Mahler: Symphony No 3 in D minor

Mahler: Symphony No 3 in D minor cover $50.00 Out of Stock
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GUSTAV MAHLER
Mahler: Symphony No 3 in D minor
Norma Procter (contralto) / Ambrosian Singers / London Symphony Orchestra, Jascha Horenstein

[ Unicorn-Kanchana / 2 CD ]

Release Date: Monday 1 June 2009

This item is currently out of stock. We expect to be able to supply it to you within 2 - 4 weeks from when you place your order.

1001 Classical recordings you must hear before you die (1901-1950) - "The playing of the London Symphony Orchestra is remarkable for character, unfailing alertness and ability to reflect every aspect of Horenstein's view of the work." (MusicWeb)

"The playing of the London Symphony Orchestra is remarkable for character, unfailing alertness and ability to reflect every aspect of Horenstein's view of the work. The result of a number of "live" performances. The introductory section of the first movement is gutsy and elemental, not at all a comfortable start. Just the kind of impression Mahler must have had in mind when he pointed Walter's attention to the mountainous landscapes. Notice how the first trombone solo, heavy with funeral dread, conveys a sense of expectancy. Notice too how Horenstein can vary his approach straight after to take in delicacy. It's Horenstein's total grasp of every aspect of the first movement and his matchless sense of structure that welds the movement into an expressive whole and rivets the attention throughout. It also allows him to mark a real spiritual aspect in the episode of the march in the way it approaches from a distance before bursting on us and coming to a climax that is, like the opening, raw and rugged. I've always believed Horenstein was aware there is a lot more than mere programme music here. Notice how order and chaos seem genuinely pitched against each other in the central section where the marches meet. In this we can witness an aspect Arnold Schoenberg drew attention to. That this movement (and the symphony as a whole) is a struggle between good and evil. Horenstein certainly conveys struggle here to a greater extent than many conductors do. The close of the movement sees the performance emerge on the side of the angels but not before Horenstein delivers the most breathtaking account of the closing pages themselves. At Fig. 74, where harp glissandi introduce an explosion of brass, Horenstein grades the brass dynamics from fortissimo, through piano and then up to triple forte, with the latter absolutely shattering. No other conductor on record quite matches this moment. The crashing and pounding percussion that follows are really abandoned also. Magnificent." (MusicWeb)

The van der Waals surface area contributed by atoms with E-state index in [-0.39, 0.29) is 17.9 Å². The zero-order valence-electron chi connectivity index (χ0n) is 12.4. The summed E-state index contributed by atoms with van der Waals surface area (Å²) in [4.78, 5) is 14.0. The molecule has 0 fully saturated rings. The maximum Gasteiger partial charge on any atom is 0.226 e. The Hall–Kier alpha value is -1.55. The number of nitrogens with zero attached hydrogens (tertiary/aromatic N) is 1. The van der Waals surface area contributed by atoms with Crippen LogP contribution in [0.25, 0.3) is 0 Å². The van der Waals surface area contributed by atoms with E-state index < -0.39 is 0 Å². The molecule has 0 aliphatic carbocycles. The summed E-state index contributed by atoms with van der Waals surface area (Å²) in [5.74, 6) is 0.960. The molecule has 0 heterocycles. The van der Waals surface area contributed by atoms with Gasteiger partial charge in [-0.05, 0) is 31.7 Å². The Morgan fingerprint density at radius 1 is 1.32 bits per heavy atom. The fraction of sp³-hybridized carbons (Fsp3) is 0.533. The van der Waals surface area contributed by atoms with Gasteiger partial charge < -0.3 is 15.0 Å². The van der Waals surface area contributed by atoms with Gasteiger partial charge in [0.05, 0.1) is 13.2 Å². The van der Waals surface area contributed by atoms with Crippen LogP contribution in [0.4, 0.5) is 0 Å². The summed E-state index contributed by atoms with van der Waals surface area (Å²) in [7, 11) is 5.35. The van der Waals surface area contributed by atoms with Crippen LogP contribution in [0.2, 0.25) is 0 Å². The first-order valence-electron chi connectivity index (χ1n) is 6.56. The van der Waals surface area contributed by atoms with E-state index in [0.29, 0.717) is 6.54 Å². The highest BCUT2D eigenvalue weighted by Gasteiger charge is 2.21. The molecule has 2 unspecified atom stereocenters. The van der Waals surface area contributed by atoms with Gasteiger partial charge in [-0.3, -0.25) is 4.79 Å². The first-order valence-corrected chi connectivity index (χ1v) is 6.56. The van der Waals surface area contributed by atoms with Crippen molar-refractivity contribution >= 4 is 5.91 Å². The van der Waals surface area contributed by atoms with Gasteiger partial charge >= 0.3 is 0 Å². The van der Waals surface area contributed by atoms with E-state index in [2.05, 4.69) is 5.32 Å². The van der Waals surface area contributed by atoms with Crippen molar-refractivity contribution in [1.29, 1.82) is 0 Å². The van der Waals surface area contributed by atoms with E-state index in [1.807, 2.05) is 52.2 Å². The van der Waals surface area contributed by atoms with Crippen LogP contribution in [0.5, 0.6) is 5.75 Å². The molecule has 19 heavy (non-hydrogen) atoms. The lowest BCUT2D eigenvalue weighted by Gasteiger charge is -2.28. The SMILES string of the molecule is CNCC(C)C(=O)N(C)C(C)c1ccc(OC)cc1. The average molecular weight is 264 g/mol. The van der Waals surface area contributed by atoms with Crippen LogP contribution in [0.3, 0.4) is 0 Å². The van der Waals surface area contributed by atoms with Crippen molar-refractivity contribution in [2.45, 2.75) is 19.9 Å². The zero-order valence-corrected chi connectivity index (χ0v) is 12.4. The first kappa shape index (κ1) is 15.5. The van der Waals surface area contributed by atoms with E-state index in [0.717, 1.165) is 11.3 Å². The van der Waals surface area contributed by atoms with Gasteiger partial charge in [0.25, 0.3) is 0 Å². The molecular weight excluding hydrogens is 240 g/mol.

"Horenstein is the most intensely committed……..the result has the sort of frisson-creating quality one knew from Horenstein's live performances and the recoding quality is both full and brilliant." (Penguin Guide)

"this is the work of a master conductor, and the LSO responds superbly." (Sunday Times)